Montreal is a foodie’s paradise and a classy, romantic city that has a funky way of combining casual-chic with elegance. Spend a weekend at the new luxurious Le Mount Stephen Hotel and enjoy a bevvie—or what is referred to as a “proper brekkie”—at their Bar George. Or, stay at the Ritz-Carlton Montreal and experience the hotel’s elaborate high tea. If you want
to explore more of the city’s local food scene, take a Local Montreal Tour of the Mile End or Old Montreal food scene.

For restaurant choices, try a meal at the casino’s L’Atelier with renowned chef Joel Robuchon, or at the Laurie Raphael restaurant in the Hôtel Le Germain. In between, take in some relaxation and a four-hands massage at Bota Bota, a Scandinavian spa that floats. (It’s on a boat moored at the foot of McGill Street in Old Montreal.) Then, to round out your day, stop by at La Champagnerie, a champagne bar in Old Montreal where you can saber your own bottle, with help, and enjoy a seafood platter.


Okanagan Mountain Helicopters Ltd. offers hili-wine touring packages, as well as adventure tours, where ziplining or treetop trekking is part of the package.

The wine tours include VIP visits to two or three wineries in the Okanagan: the helicopter will land right on-site, where you’ll be met, usually by the owner or winemaker, for an exclusive tasting. Flights in between wineries take you over some extraordinary landscapes with views of the famous Kettle Valley Railway Trestles, Gallagher’s Canyon, Knox Mountain, various lakes and Mount Boucherie, depending on which tour you choose. The heli-wine tours begin and end in Penticton, Vernon or Kelowna, while adventure tours depart from the local Kelowna or Vernon airport, from Sparking Hill Resort & Spa or from the ziplining site itself.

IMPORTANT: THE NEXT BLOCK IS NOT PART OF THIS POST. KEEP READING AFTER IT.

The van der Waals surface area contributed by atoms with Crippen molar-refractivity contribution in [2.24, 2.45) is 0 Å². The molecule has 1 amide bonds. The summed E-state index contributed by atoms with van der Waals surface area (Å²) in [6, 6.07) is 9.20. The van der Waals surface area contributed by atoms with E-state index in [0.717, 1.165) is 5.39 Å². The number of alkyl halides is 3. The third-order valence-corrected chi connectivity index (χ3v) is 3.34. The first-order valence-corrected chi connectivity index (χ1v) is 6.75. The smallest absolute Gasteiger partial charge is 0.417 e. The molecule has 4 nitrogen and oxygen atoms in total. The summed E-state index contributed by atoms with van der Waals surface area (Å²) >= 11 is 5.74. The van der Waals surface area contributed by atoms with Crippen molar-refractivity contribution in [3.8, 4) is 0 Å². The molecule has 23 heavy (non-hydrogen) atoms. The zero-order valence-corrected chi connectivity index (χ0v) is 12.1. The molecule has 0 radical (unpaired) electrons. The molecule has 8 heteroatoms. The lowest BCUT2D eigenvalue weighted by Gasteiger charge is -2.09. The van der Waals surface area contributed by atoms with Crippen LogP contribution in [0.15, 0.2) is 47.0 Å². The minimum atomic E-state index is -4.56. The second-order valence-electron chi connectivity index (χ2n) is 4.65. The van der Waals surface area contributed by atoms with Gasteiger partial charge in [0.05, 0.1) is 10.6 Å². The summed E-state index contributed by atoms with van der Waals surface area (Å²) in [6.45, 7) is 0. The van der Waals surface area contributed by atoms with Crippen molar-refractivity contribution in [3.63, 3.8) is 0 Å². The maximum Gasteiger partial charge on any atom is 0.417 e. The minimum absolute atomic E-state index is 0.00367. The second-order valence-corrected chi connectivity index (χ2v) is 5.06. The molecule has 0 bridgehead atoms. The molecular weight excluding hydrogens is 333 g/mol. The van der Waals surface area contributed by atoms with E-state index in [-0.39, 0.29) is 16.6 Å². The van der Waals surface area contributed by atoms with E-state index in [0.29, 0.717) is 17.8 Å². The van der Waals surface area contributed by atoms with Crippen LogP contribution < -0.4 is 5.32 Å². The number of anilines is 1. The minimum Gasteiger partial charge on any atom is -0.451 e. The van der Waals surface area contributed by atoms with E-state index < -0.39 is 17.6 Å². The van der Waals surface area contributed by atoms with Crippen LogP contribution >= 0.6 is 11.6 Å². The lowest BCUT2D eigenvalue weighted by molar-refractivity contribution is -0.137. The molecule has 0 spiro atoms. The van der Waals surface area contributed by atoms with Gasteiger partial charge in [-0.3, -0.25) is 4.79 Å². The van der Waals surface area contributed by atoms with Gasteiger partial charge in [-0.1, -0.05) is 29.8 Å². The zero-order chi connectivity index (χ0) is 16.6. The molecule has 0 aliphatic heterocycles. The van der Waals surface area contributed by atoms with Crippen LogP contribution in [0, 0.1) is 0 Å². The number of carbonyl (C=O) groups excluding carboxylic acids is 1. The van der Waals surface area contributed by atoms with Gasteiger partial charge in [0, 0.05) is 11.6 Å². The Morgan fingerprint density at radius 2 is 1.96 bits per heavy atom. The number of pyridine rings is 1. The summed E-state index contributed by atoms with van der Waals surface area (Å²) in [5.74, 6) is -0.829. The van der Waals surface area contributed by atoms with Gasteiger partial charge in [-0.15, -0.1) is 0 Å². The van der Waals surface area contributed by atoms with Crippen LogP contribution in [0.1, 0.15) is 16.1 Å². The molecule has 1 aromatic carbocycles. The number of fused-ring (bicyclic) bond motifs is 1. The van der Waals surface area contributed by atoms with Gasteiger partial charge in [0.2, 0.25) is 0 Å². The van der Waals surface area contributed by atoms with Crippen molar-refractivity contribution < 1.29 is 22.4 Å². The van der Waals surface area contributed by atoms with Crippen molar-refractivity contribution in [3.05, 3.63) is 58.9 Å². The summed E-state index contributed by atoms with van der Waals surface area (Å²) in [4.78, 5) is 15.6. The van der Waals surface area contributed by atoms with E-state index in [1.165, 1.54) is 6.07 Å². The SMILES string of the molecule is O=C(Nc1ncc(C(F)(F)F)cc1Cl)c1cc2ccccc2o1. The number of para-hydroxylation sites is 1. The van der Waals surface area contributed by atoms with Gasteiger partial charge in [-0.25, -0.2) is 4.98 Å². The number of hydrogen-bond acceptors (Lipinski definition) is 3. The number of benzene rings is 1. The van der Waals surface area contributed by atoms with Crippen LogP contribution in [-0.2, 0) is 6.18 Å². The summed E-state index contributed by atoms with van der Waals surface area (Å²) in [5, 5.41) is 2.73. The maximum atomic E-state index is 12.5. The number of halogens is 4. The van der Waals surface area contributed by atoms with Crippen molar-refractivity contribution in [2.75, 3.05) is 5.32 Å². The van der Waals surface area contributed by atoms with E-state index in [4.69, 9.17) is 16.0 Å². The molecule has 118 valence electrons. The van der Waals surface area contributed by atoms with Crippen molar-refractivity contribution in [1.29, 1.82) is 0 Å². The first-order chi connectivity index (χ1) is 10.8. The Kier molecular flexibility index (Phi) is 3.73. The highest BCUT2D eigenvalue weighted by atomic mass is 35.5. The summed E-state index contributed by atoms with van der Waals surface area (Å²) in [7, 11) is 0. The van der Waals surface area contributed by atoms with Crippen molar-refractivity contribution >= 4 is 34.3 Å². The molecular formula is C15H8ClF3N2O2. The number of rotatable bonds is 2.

Although Skoki Lodge is more rustic than luxe, I figure that any setting that is good enough for the Royal Family would be good enough for me. So I was intrigued to hear about William and Kate’s honeymoon at the back country Skoki Lodge, located just northeast of the village of Lake Louise. Although the royal couple were flown in by helicopter, as was a flush toilet (though I doubt on the same flight), anyone else would be required to ski, snowshoe or hike the 11 kilometres into the lodge, and to use an outhouse while they are there.

But isn’t there something luxurious about a rustic escape where there is no cell phone reception (much less electricity or running water)? Here, you are living off the grid, but still have access to delicious home cooked meals, the option of an interpretive guide to take you out on the trails, and a warm duvet to cozy under at night.

If you’re not convinced and more traditional luxury is what you are after, stay at the Post Hotel, in the nearby town of Lake Louise. It’s a Relaix & Château property, with a stellar wine cellar. While you’re in the Rockies, you can also visit the Kananaskis Nordic Spa (, about an hour’s drive away. You can discover Nordic culture the Canadian way: red tartan robes replace the traditional snowy white ones, and campfire-type settings within the spa are set up for casual chatting, unlike the no speaking rule of many Nordic spas.